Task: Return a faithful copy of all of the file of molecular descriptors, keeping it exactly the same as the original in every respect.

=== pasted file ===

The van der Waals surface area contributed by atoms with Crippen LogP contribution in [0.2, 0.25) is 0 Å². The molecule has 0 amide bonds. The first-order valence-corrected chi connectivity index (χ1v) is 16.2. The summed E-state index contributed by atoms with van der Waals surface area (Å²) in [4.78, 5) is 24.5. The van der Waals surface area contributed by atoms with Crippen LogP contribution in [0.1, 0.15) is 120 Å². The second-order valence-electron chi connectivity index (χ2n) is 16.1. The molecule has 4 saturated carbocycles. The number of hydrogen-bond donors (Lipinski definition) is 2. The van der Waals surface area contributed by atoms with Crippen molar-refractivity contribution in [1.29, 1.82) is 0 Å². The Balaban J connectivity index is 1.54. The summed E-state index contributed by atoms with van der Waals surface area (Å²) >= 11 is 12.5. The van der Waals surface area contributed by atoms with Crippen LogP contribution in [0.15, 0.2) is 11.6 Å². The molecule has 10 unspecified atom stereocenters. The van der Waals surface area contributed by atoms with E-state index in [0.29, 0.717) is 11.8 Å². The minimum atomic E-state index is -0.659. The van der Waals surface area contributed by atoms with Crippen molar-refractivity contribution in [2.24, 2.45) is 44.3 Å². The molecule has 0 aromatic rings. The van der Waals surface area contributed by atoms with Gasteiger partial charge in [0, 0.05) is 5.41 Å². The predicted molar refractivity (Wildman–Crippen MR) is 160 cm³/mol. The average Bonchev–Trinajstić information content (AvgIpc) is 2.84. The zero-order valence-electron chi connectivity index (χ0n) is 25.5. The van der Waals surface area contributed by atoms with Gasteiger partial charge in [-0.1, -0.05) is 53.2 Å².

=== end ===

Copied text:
The van der Waals surface area contributed by atoms with Crippen LogP contribution in [0.2, 0.25) is 0 Å². The molecule has 0 amide bonds. The first-order valence-corrected chi connectivity index (χ1v) is 16.2. The summed E-state index contributed by atoms with van der Waals surface area (Å²) in [4.78, 5) is 24.5. The van der Waals surface area contributed by atoms with Crippen LogP contribution in [0.1, 0.15) is 120 Å². The second-order valence-electron chi connectivity index (χ2n) is 16.1. The molecule has 4 saturated carbocycles. The number of hydrogen-bond donors (Lipinski definition) is 2. The van der Waals surface area contributed by atoms with Crippen molar-refractivity contribution in [1.29, 1.82) is 0 Å². The Balaban J connectivity index is 1.54. The summed E-state index contributed by atoms with van der Waals surface area (Å²) >= 11 is 12.5. The van der Waals surface area contributed by atoms with Crippen LogP contribution in [0.15, 0.2) is 11.6 Å². The molecule has 10 unspecified atom stereocenters. The van der Waals surface area contributed by atoms with E-state index in [0.29, 0.717) is 11.8 Å². The minimum atomic E-state index is -0.659. The van der Waals surface area contributed by atoms with Crippen molar-refractivity contribution in [2.24, 2.45) is 44.3 Å². The molecule has 0 aromatic rings. The van der Waals surface area contributed by atoms with Gasteiger partial charge in [0, 0.05) is 5.41 Å². The predicted molar refractivity (Wildman–Crippen MR) is 160 cm³/mol. The average Bonchev–Trinajstić information content (AvgIpc) is 2.84. The zero-order valence-electron chi connectivity index (χ0n) is 25.5. The van der Waals surface area contributed by atoms with Gasteiger partial charge in [-0.1, -0.05) is 53.2 Å².